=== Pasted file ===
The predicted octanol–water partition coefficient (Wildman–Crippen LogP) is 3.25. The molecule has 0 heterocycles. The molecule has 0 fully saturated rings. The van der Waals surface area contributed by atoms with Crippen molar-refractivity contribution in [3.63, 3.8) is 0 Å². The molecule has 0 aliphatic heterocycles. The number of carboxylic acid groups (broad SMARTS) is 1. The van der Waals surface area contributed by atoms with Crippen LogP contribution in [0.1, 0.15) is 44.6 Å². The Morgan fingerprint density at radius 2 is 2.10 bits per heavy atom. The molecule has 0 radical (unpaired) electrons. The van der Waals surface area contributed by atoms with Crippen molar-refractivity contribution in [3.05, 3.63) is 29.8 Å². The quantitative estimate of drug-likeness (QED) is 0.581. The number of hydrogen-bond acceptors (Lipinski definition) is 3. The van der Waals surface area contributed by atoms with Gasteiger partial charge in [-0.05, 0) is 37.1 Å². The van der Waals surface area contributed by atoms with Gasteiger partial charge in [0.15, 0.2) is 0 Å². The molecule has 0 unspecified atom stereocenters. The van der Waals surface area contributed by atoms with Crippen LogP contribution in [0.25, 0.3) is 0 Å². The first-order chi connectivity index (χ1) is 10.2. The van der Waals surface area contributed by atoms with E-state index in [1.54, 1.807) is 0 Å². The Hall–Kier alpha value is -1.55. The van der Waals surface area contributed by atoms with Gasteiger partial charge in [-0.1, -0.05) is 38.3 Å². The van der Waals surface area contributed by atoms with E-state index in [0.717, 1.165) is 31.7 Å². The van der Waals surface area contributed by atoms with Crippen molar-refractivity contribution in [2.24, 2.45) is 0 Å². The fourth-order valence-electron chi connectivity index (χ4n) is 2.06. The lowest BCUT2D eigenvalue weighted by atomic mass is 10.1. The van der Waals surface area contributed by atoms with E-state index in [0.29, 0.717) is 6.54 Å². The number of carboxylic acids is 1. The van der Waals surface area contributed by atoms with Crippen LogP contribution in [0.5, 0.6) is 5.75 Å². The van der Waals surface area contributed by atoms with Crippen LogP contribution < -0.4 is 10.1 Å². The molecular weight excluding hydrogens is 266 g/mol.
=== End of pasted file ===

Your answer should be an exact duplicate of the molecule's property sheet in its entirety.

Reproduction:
The predicted octanol–water partition coefficient (Wildman–Crippen LogP) is 3.25. The molecule has 0 heterocycles. The molecule has 0 fully saturated rings. The van der Waals surface area contributed by atoms with Crippen molar-refractivity contribution in [3.63, 3.8) is 0 Å². The molecule has 0 aliphatic heterocycles. The number of carboxylic acid groups (broad SMARTS) is 1. The van der Waals surface area contributed by atoms with Crippen LogP contribution in [0.1, 0.15) is 44.6 Å². The Morgan fingerprint density at radius 2 is 2.10 bits per heavy atom. The molecule has 0 radical (unpaired) electrons. The van der Waals surface area contributed by atoms with Crippen molar-refractivity contribution in [3.05, 3.63) is 29.8 Å². The quantitative estimate of drug-likeness (QED) is 0.581. The number of hydrogen-bond acceptors (Lipinski definition) is 3. The van der Waals surface area contributed by atoms with Gasteiger partial charge in [-0.05, 0) is 37.1 Å². The van der Waals surface area contributed by atoms with Gasteiger partial charge in [0.15, 0.2) is 0 Å². The molecule has 0 unspecified atom stereocenters. The van der Waals surface area contributed by atoms with Crippen LogP contribution in [0.25, 0.3) is 0 Å². The first-order chi connectivity index (χ1) is 10.2. The van der Waals surface area contributed by atoms with E-state index in [1.54, 1.807) is 0 Å². The Hall–Kier alpha value is -1.55. The van der Waals surface area contributed by atoms with Gasteiger partial charge in [-0.1, -0.05) is 38.3 Å². The van der Waals surface area contributed by atoms with E-state index in [0.717, 1.165) is 31.7 Å². The van der Waals surface area contributed by atoms with Crippen molar-refractivity contribution in [2.24, 2.45) is 0 Å². The fourth-order valence-electron chi connectivity index (χ4n) is 2.06. The lowest BCUT2D eigenvalue weighted by atomic mass is 10.1. The van der Waals surface area contributed by atoms with E-state index in [0.29, 0.717) is 6.54 Å². The number of carboxylic acids is 1. The van der Waals surface area contributed by atoms with Crippen LogP contribution in [0.5, 0.6) is 5.75 Å². The van der Waals surface area contributed by atoms with Crippen LogP contribution < -0.4 is 10.1 Å². The molecular weight excluding hydrogens is 266 g/mol.